Official taxis are marked but most people don’t have a problem getting in the unofficial ones, which may or may not have a removable taxi sign on the roof. As a rule of thumb 30-40 som is a basic price for a short ride from one part of the city to another, but it might cost anywhere from 40 to 150 soms depending on distance, time of day, venue and your charm. The drivers might be tempted to charge you more money if they figure you’ve got it. You will definitely have to bargain. Make sure the driver isn’t drunk and agree on a price before getting in. You may or may not be supplied with a seatbelt – and can expect a heart-felt protest if you try to find one.
Additionally there is a number of more professional, standard priced but more expensive "City Taxi", "Mobi card Taxi" or "Super Taxi". They are the most reliable way to get somewhere. Order by phone (dial 152 or 182), tell them your location and destination and they will pick you up in 10-20 minutes. Fares within the city start at 75 soms at day time and 100 soms at late evening and night time. If reliability, safety and not haggling is your priority Super Taxi is the best option.
Car hire is not available. Cars with a driver can be hired in travel agencies by the trip, by the hour or by the day or week. Documentation: Licences for long-stay residents intending to buy or import a car can be obtained from the Protocol Department of the Foreign Ministry. An International Driving Permit and two photos are required.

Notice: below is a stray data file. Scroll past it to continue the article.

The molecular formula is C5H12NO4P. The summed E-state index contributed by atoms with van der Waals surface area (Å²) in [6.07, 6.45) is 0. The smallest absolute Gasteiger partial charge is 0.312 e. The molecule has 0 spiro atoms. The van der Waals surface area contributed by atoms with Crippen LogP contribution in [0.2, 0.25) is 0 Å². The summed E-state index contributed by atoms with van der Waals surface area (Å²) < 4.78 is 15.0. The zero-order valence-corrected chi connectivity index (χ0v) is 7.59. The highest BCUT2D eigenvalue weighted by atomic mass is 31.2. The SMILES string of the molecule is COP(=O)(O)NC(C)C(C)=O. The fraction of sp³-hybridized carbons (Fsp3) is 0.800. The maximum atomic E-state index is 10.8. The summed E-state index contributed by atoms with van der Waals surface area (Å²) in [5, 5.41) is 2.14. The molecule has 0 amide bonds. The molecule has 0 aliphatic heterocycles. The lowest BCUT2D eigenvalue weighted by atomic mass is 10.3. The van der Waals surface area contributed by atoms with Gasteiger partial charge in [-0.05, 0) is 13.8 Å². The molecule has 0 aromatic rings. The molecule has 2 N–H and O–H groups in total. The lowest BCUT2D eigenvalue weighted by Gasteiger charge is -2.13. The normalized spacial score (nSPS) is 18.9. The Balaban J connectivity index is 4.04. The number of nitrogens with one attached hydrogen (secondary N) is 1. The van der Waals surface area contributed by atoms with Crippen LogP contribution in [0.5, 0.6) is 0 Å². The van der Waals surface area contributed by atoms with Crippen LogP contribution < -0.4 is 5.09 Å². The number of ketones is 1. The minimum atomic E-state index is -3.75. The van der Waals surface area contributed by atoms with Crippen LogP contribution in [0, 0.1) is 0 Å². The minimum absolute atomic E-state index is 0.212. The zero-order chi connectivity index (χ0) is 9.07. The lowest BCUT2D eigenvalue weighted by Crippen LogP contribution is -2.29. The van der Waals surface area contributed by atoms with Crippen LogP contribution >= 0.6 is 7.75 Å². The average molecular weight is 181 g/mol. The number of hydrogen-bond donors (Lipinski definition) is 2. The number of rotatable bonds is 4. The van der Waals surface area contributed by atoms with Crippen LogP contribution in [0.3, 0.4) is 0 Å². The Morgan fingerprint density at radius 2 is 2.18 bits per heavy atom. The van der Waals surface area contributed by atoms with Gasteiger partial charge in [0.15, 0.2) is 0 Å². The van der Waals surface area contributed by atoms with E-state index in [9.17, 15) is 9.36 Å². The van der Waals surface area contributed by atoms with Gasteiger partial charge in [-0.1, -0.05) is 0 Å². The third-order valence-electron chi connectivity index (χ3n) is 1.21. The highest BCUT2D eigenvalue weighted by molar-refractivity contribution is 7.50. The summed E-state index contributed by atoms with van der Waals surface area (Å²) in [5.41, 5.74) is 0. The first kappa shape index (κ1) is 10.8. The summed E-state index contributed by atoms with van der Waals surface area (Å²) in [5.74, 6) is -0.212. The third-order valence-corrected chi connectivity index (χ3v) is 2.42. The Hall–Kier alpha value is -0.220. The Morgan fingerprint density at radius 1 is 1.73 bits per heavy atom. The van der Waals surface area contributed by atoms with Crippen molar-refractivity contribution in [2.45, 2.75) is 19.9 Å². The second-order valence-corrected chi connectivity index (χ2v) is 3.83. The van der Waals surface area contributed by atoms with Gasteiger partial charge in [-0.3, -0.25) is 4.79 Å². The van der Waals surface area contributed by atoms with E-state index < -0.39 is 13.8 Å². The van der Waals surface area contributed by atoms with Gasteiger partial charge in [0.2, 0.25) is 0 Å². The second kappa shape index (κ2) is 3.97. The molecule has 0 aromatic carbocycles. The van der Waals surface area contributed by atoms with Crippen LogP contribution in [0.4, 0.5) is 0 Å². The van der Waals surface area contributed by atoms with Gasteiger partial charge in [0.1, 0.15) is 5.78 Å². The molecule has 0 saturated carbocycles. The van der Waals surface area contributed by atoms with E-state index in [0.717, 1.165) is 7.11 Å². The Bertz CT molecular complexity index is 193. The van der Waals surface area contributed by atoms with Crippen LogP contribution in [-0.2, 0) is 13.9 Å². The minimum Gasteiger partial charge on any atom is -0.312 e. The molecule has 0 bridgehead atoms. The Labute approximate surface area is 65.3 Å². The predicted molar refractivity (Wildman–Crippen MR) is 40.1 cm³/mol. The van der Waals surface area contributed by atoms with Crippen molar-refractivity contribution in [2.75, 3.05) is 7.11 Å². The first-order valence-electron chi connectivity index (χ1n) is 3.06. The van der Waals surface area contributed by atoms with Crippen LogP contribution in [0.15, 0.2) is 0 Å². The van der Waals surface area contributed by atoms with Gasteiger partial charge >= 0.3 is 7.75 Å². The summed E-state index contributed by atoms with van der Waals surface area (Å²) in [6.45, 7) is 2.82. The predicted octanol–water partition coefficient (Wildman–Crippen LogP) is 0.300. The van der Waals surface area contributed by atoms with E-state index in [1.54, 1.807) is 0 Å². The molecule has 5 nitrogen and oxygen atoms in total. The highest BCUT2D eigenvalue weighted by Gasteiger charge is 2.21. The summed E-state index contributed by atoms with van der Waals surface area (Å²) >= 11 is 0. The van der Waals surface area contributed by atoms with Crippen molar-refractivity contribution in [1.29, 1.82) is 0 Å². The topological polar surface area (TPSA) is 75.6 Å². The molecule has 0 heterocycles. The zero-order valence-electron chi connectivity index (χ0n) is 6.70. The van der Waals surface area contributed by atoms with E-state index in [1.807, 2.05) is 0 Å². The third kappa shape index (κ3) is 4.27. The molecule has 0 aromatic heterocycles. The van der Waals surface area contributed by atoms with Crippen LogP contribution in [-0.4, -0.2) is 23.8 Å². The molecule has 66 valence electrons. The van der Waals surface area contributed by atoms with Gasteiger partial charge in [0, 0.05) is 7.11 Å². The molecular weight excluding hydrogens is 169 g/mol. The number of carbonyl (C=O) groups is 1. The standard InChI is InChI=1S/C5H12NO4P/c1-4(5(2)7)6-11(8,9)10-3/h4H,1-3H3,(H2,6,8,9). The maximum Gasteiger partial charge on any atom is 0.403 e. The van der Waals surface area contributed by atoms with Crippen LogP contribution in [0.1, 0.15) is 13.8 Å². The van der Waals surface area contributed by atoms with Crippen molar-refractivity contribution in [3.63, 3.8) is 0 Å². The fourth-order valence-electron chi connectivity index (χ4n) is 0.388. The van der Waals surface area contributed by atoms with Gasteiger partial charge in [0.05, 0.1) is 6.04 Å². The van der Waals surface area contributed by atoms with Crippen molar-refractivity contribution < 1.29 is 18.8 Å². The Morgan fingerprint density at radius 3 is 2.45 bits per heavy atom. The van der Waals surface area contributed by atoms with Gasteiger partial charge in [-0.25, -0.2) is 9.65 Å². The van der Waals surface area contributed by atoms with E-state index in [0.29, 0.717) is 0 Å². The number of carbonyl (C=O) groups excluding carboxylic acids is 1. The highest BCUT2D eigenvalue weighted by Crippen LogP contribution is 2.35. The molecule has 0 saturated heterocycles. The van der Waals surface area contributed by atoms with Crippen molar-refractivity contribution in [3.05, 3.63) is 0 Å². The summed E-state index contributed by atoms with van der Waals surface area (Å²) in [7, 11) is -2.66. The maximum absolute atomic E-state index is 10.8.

Bishkek is served by taxis, buses and trolleybuses, Public transport is cheap and generally reliable. Bishkek is an easy, inexpensive city to get around it. It is on a grid and relatively small capital city, so navigating on foot or by car is easy. The mountains to the south are nearly always in view. Bishkek is wide and flat, and it’s "center" is regarded as an interestingly large percentage of the overall city, usually including the area of Sovietskaya to Manas several blocks on either side of Chui. Public transportation (mini-buses and trolleybuses) usually runs from 5:30 or 6:00 in the morning till 9:00 or 9:30 at night.
Mini-buses – "Marshrutki"
Marshrutki are the hundreds of VW, Mercedes and other vans driving in all different directions with numbered signs. Marshrutki are cheap (5 soms in Bishkek, 4 soms in Osh and Karakol) and go just about anywhere, but the trick is figuring out which one is going where you need to.